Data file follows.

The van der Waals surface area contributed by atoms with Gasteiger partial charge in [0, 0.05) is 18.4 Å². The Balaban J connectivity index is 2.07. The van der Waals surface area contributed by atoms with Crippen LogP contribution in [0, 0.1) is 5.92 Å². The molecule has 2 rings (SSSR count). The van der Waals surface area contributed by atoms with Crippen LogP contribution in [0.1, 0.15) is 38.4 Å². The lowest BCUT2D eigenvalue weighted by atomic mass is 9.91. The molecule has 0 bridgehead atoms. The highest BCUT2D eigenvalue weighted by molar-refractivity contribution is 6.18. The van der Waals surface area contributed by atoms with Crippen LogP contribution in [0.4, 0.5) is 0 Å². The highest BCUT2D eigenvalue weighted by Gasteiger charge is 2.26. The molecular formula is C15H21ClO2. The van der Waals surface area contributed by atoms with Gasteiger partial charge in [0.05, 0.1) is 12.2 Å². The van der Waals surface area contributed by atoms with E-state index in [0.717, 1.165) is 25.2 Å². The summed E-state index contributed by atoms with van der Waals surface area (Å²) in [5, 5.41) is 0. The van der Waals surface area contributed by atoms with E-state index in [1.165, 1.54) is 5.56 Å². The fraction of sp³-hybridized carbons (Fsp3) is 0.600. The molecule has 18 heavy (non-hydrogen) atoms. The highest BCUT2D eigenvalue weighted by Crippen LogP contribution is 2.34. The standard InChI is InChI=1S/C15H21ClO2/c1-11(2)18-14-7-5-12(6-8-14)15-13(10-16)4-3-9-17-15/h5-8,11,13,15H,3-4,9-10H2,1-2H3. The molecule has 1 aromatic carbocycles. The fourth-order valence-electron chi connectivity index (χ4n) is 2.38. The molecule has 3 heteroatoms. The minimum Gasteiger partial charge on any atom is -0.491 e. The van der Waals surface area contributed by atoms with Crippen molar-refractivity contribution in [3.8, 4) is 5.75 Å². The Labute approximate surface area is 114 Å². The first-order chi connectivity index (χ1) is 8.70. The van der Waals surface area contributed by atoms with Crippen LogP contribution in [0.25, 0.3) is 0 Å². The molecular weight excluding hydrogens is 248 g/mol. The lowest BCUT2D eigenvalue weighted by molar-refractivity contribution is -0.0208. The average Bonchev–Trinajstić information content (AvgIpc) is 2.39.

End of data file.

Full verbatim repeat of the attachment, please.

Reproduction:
The van der Waals surface area contributed by atoms with Gasteiger partial charge in [0, 0.05) is 18.4 Å². The Balaban J connectivity index is 2.07. The van der Waals surface area contributed by atoms with Crippen LogP contribution in [0, 0.1) is 5.92 Å². The molecule has 2 rings (SSSR count). The van der Waals surface area contributed by atoms with Crippen LogP contribution in [0.1, 0.15) is 38.4 Å². The lowest BCUT2D eigenvalue weighted by atomic mass is 9.91. The molecule has 0 bridgehead atoms. The highest BCUT2D eigenvalue weighted by molar-refractivity contribution is 6.18. The van der Waals surface area contributed by atoms with Crippen LogP contribution in [0.4, 0.5) is 0 Å². The highest BCUT2D eigenvalue weighted by Gasteiger charge is 2.26. The molecular formula is C15H21ClO2. The van der Waals surface area contributed by atoms with Gasteiger partial charge in [0.05, 0.1) is 12.2 Å². The van der Waals surface area contributed by atoms with E-state index in [0.717, 1.165) is 25.2 Å². The summed E-state index contributed by atoms with van der Waals surface area (Å²) in [5, 5.41) is 0. The van der Waals surface area contributed by atoms with E-state index in [1.165, 1.54) is 5.56 Å². The fraction of sp³-hybridized carbons (Fsp3) is 0.600. The molecule has 18 heavy (non-hydrogen) atoms. The highest BCUT2D eigenvalue weighted by Crippen LogP contribution is 2.34. The standard InChI is InChI=1S/C15H21ClO2/c1-11(2)18-14-7-5-12(6-8-14)15-13(10-16)4-3-9-17-15/h5-8,11,13,15H,3-4,9-10H2,1-2H3. The molecule has 1 aromatic carbocycles. The fourth-order valence-electron chi connectivity index (χ4n) is 2.38. The molecule has 3 heteroatoms. The minimum Gasteiger partial charge on any atom is -0.491 e. The van der Waals surface area contributed by atoms with Crippen molar-refractivity contribution in [3.8, 4) is 5.75 Å². The Labute approximate surface area is 114 Å². The first-order chi connectivity index (χ1) is 8.70. The van der Waals surface area contributed by atoms with Crippen LogP contribution in [0.25, 0.3) is 0 Å². The molecular weight excluding hydrogens is 248 g/mol. The lowest BCUT2D eigenvalue weighted by molar-refractivity contribution is -0.0208. The average Bonchev–Trinajstić information content (AvgIpc) is 2.39.